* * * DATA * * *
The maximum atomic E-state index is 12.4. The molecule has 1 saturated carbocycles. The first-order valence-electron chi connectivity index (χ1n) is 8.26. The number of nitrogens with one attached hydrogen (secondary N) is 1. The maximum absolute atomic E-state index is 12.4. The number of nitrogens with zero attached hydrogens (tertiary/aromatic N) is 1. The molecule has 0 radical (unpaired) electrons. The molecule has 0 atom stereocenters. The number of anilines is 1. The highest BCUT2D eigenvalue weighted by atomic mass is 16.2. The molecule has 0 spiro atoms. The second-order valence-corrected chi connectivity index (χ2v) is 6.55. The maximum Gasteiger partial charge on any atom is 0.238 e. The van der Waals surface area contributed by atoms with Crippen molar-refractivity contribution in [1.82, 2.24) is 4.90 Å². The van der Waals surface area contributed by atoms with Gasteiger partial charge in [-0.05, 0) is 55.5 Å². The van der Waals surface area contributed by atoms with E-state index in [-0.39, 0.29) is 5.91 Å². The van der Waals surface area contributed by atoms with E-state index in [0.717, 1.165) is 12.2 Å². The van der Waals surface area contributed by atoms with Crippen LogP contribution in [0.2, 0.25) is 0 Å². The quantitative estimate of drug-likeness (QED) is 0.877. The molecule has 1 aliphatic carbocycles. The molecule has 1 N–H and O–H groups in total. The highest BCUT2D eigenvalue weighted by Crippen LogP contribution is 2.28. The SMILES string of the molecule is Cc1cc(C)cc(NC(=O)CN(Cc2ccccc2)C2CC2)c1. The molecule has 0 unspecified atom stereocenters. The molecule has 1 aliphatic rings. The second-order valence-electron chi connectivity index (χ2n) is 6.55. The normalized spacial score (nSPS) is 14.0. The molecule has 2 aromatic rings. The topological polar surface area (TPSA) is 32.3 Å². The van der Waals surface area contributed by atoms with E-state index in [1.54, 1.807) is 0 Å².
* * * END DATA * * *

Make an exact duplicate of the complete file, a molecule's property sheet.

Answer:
The maximum atomic E-state index is 12.4. The molecule has 1 saturated carbocycles. The first-order valence-electron chi connectivity index (χ1n) is 8.26. The number of nitrogens with one attached hydrogen (secondary N) is 1. The maximum absolute atomic E-state index is 12.4. The number of nitrogens with zero attached hydrogens (tertiary/aromatic N) is 1. The molecule has 0 radical (unpaired) electrons. The molecule has 0 atom stereocenters. The number of anilines is 1. The highest BCUT2D eigenvalue weighted by atomic mass is 16.2. The molecule has 0 spiro atoms. The second-order valence-corrected chi connectivity index (χ2v) is 6.55. The maximum Gasteiger partial charge on any atom is 0.238 e. The van der Waals surface area contributed by atoms with Crippen molar-refractivity contribution in [1.82, 2.24) is 4.90 Å². The van der Waals surface area contributed by atoms with Gasteiger partial charge in [-0.05, 0) is 55.5 Å². The van der Waals surface area contributed by atoms with E-state index in [-0.39, 0.29) is 5.91 Å². The van der Waals surface area contributed by atoms with E-state index in [0.717, 1.165) is 12.2 Å². The van der Waals surface area contributed by atoms with Crippen LogP contribution in [0.2, 0.25) is 0 Å². The quantitative estimate of drug-likeness (QED) is 0.877. The molecule has 1 aliphatic carbocycles. The molecule has 1 N–H and O–H groups in total. The highest BCUT2D eigenvalue weighted by Crippen LogP contribution is 2.28. The SMILES string of the molecule is Cc1cc(C)cc(NC(=O)CN(Cc2ccccc2)C2CC2)c1. The molecule has 0 unspecified atom stereocenters. The molecule has 1 aliphatic rings. The second-order valence-electron chi connectivity index (χ2n) is 6.55. The normalized spacial score (nSPS) is 14.0. The molecule has 2 aromatic rings. The topological polar surface area (TPSA) is 32.3 Å². The van der Waals surface area contributed by atoms with E-state index in [1.54, 1.807) is 0 Å².